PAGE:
By Tom Colella, Engineering Manager
What is a DC Link Capacitor?
The DC Link Capacitor is a part of power electronics found in inverters, converters, and motor drives. Although its primary function is to smooth out and steady direct current (DC) voltage, it also identifies any sudden jumps in voltage in the DC link circuit. As a result, this capacitor is similar to a steady bridge between the input (beginning) and output (end) of power electronic converters. In electric vehicles, the DC link capacitor protects the inverter circuit by absorbing sudden voltage increases.
The DC link capacitor is made to be strong and capable of holding a signification amount of energy. Given the ability to handle large changes in voltage and temperature, picking the right DC link capacitor is very important for the best performance and life of a system.
Why is a DC Link Capacitor Needed?
In power conversion, when AC is converted to low voltage DC, or AC from one frequency to another, the AC is usually rectified and smoothed. Once this is accomplished, the power is then routed to an inverter to obtain the final output. The DC that is fed into the inverter is called the DC link. As the name implies, the two sources are linked together with a filter capacitor [see Figure 1: DC Link Circuit].
The Role of a DC Link Capacitor in Electric Vehicles
In electric vehicle applications, the DC link capacitor is used as a load-balancing energy storage device. The DC link capacitor is placed between the DC (in this case, the battery) and the AC (which is the load side) of the voltage inverter. The capacitor is placed parallel to the battery, which maintains a solid voltage across the inverter. The device helps protect the inverter network from momentary voltage spikes, surges and EMI. The noise is the result of the pulsed inverter current and stray inductance on the DC bus [see Figure 2: Typical Electric Vehicle Circuit].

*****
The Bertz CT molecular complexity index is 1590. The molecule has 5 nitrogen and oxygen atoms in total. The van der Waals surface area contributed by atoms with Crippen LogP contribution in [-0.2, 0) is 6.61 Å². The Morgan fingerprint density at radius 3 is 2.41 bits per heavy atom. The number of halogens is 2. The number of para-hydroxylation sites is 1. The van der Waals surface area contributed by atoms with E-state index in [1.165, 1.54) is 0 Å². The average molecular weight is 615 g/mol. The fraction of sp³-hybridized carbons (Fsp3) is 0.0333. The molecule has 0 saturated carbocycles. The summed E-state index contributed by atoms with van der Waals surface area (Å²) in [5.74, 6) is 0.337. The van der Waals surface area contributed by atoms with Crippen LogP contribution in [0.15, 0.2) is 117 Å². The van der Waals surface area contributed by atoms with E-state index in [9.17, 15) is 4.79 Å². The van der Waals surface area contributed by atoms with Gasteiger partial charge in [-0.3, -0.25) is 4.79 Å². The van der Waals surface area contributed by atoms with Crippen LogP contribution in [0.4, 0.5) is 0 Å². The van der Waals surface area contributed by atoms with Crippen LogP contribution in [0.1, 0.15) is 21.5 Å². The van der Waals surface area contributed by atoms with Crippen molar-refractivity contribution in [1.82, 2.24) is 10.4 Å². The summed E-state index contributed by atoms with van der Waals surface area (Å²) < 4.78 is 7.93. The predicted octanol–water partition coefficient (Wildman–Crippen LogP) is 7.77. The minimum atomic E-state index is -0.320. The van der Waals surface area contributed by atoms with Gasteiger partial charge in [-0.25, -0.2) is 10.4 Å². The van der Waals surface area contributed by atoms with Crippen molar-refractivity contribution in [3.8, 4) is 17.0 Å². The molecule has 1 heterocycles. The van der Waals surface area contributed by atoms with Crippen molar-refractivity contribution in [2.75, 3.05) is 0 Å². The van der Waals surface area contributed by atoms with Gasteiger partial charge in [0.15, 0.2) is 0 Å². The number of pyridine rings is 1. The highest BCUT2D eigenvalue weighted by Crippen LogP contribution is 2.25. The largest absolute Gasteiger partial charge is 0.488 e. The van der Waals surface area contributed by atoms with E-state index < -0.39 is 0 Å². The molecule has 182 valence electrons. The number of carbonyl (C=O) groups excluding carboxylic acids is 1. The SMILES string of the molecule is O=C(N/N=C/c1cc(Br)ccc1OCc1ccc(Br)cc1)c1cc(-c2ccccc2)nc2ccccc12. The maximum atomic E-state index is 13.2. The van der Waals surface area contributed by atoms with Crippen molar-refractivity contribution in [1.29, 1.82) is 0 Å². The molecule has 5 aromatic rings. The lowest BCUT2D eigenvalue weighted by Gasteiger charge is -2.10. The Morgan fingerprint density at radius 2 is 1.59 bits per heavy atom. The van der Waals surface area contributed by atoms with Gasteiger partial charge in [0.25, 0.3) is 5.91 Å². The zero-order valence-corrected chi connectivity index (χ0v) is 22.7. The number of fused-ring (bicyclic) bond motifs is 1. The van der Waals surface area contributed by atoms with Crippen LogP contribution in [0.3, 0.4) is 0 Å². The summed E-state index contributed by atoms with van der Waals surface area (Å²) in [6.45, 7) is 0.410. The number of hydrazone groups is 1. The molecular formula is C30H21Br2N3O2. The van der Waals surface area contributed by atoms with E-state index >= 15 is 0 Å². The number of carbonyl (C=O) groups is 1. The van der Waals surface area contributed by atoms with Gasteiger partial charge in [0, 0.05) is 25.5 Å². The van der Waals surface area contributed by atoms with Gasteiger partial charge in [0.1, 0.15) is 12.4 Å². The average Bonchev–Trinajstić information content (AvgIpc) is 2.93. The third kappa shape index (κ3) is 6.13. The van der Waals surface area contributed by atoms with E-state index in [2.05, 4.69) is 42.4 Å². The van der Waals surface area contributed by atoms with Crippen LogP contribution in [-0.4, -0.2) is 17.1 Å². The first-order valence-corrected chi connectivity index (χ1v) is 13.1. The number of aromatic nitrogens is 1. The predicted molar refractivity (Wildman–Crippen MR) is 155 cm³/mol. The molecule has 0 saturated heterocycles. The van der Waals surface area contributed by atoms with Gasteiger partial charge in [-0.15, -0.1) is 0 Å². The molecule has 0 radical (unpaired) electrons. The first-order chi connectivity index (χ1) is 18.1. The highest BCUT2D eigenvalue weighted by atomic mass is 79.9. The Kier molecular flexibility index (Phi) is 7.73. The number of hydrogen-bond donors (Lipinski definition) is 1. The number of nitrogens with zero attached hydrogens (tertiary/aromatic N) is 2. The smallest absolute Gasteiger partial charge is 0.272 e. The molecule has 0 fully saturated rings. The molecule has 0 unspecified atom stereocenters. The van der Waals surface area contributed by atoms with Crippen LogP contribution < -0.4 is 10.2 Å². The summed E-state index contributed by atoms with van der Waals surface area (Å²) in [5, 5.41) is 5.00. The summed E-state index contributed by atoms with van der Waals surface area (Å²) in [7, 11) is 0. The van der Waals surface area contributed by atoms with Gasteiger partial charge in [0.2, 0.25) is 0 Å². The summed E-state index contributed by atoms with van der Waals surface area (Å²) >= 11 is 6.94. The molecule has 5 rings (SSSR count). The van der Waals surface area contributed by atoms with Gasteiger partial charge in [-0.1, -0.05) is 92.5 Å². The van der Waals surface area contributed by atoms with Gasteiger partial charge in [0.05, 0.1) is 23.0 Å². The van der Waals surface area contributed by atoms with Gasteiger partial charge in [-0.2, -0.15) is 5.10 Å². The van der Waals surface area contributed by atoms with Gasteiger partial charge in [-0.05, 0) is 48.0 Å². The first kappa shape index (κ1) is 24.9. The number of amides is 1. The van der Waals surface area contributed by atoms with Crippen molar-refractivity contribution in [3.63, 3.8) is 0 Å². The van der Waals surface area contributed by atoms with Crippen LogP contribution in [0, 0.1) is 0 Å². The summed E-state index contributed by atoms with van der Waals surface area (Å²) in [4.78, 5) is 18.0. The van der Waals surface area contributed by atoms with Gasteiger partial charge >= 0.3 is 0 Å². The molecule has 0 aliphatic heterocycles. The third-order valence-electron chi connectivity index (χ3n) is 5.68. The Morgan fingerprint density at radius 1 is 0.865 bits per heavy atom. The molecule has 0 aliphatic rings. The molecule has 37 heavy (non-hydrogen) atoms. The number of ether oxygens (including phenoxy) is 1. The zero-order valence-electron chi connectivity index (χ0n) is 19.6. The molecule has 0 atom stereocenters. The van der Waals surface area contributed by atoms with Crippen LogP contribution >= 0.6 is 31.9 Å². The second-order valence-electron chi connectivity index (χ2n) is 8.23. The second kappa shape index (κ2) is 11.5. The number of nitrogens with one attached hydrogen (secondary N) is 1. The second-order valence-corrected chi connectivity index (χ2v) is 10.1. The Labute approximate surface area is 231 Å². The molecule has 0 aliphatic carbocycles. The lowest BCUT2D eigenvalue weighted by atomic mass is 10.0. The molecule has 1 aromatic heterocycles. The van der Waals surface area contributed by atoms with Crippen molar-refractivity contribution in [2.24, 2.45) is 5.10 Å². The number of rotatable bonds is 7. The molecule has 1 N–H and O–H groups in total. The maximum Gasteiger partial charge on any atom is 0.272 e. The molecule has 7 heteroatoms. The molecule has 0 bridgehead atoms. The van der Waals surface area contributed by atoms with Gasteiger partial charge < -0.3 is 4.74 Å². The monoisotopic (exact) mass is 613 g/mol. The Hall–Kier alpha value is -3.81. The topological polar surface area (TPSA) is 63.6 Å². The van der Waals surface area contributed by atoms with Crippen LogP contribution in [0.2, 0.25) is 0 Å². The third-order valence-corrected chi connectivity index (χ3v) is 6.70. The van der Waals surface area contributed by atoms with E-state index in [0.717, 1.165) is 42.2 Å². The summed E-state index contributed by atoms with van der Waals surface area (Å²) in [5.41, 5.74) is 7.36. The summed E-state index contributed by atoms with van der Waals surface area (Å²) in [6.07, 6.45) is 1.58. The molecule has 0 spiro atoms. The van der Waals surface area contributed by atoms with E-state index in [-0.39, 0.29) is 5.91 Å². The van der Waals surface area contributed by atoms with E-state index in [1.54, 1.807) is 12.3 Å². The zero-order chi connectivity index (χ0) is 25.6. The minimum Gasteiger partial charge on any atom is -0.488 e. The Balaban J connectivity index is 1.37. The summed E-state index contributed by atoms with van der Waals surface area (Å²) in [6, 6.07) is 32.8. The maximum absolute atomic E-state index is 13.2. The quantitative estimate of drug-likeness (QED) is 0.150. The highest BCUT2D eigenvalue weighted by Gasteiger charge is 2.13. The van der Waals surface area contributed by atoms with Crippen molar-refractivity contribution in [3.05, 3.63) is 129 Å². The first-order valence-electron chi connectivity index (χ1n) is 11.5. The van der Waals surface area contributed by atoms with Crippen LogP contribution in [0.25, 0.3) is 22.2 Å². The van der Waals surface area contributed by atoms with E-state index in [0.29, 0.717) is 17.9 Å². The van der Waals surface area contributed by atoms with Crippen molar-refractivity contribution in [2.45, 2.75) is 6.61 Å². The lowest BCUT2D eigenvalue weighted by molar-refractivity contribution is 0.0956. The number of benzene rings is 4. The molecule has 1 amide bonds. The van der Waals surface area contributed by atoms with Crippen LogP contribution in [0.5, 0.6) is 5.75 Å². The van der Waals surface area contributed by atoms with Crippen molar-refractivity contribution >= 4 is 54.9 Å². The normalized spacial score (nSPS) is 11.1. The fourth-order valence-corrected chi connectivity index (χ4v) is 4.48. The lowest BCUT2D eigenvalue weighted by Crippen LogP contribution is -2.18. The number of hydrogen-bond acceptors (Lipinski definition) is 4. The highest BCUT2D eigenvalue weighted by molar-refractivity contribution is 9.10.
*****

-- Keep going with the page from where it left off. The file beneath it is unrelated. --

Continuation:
Why Is the Selection of a Proper DC Link Capacitor Important?
The selection of the proper DC link capacitor is important to achieve the proper performance of the system. For example, an under-designed DC link capacitor can cause a premature failure, or will cause EMI interference resulting in problems with other electronic circuitry. An over-designed DC link capacitor is not as cost- or size-efficient.
What are the Different Types of Capacitors?
Electrolytic Capacitors: Characteristics and Considerations
An electrolytic capacitor is polarized – with a positive and negative terminal similar to a battery – and is filled either with a chemical or solid polymer electrolyte, which gives the characteristic of achieving extremely large capacitance values. The major drawbacks to an electrolytic capacitor are that it has a limited life, the Equivalent Series Resistance (ESR) is extremely large, the leakage current is high, the insulation resistance is low, and the tolerances are broad. The primary advantage of an electrolytic capacitor is large capacity in a small package size at a relatively low cost. A major consideration in selecting an electrolytic capacitor is the temperature range of the device. Remember, even though the capacitor operates at room temperature, the device will increase in temperature rapidly with the voltages and high frequencies present. Electrolytic capacitors should have high ripple and pulse current ratings.